Your Baby Understands More Than You Think

(Or at least, more than developmental experts have always thought

Posted by The Baby News

Developmental psychologists have always pegged the first birthday as the point at which most babies start to understand words. Sure, an infant might know “mommy” or “daddy.” But words for objects that look different in different situations – a small apple in a bowl, a big red apple in a book, half an apple in mom’s hand – are harder to learn, because words like “apple” represent categories rather than individuals.

Guess what: Your nonverbal, not yet pointing, scarcely mobile little one understands a whole lot more than you think (or maybe you really knew all along?). After that, babies probably don’t make any huge leaps in language understanding until they reach around 14 months.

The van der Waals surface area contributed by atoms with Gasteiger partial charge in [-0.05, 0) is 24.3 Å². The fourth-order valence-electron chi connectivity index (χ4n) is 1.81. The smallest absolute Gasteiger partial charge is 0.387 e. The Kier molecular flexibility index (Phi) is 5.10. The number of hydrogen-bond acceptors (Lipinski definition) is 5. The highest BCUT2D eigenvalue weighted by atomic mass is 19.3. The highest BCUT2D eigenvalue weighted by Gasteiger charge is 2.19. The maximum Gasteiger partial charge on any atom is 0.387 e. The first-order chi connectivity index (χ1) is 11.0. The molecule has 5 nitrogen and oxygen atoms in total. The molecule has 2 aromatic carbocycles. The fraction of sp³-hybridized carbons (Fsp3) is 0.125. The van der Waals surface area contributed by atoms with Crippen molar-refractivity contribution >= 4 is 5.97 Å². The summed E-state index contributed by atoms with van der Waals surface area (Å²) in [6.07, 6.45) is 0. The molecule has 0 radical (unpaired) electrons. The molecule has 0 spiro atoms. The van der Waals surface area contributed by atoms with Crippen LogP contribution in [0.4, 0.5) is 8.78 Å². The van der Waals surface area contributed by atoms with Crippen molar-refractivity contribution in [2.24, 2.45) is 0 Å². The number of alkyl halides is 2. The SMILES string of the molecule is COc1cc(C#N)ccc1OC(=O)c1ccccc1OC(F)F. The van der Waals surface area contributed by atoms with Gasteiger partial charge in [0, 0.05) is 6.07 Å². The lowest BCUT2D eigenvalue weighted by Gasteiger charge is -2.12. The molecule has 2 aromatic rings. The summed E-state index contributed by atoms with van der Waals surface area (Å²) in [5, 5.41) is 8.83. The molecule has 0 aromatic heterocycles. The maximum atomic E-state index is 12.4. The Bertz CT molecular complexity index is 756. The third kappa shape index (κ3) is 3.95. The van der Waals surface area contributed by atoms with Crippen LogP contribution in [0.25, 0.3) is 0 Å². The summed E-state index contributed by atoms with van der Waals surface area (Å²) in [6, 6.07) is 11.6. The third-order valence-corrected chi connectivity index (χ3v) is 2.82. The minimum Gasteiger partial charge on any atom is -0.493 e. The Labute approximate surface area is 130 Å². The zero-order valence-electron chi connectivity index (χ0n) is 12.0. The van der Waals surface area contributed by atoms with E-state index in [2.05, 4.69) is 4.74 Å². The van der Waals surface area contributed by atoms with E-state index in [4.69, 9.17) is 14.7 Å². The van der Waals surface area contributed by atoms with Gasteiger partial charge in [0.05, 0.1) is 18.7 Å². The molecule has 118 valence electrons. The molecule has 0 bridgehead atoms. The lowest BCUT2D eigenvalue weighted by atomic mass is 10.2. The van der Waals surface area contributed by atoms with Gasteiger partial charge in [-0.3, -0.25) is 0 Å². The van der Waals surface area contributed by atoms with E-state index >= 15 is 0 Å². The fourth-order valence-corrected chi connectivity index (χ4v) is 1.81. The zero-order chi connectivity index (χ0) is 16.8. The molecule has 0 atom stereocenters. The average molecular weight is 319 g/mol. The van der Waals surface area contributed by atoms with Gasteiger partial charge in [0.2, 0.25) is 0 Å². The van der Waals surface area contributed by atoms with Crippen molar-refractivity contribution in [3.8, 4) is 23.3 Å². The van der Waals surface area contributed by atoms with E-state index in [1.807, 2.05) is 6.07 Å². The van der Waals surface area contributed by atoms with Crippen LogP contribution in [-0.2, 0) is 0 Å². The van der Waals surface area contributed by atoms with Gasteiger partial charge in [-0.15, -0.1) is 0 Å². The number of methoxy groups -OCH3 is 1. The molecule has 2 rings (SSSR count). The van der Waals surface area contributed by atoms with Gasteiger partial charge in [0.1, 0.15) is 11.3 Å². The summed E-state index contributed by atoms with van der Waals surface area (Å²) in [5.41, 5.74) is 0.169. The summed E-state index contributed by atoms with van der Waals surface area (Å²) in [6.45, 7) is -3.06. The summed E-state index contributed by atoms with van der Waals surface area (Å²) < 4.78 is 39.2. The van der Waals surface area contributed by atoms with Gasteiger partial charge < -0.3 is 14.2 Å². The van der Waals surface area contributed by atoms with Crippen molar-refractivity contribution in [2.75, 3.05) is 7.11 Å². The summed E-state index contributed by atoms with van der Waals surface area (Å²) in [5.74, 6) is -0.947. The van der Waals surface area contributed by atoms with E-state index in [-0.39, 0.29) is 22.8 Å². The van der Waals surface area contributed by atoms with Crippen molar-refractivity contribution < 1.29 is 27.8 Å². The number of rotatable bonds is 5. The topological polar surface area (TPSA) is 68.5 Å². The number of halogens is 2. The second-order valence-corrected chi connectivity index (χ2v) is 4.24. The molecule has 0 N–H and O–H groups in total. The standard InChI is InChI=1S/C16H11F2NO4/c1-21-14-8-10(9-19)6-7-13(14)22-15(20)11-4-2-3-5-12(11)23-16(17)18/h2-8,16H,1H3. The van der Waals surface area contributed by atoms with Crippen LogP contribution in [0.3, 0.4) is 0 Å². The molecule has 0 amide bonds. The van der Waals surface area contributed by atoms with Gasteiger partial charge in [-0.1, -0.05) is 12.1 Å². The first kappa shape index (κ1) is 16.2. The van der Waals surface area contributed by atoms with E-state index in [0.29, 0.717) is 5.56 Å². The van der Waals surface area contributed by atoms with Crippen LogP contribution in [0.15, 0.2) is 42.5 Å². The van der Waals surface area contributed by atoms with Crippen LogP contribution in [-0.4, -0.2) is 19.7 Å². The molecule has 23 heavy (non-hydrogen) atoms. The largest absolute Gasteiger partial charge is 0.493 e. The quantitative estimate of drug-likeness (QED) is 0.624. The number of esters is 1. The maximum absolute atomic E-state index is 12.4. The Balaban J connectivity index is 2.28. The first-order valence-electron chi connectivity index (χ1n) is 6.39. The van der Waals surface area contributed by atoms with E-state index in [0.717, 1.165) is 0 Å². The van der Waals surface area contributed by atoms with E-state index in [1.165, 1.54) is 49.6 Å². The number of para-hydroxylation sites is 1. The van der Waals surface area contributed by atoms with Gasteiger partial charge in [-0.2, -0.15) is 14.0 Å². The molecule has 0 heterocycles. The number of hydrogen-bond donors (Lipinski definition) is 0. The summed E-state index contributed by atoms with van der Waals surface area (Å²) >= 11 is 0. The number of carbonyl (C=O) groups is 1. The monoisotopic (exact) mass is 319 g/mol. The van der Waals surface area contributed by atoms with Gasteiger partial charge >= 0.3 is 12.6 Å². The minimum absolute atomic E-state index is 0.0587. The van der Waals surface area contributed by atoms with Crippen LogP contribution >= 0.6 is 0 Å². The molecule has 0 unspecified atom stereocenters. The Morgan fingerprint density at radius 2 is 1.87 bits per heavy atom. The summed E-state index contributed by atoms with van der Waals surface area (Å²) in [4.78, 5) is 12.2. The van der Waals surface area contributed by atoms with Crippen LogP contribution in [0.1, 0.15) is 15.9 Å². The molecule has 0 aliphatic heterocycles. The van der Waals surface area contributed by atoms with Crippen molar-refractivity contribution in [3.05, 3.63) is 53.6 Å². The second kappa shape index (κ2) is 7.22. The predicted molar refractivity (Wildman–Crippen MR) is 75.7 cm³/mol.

Researchers at the University of Pennsylvania conducted tests with 6- to 9-month-olds and found that the older babies were no more advanced than the younger ones in how they understood words like “apple” (on a screen and on a table) or “nose” (on a screen and on someone’s face).  The researchers also children from 10 to 20 months complete the same tests to see how their abilities compared with the younger group.

Study co-author Daniel Swingley said:

“I think this study presents a great message to parents: You can talk to your babies and they’re going to understand a bit of what you’re saying. They’re not going to give us back witty repartee, but they understand some of it. And the more they know, the more they can build on what they know.”

At what age did you start noticing that your baby understood words? 

 
 
 

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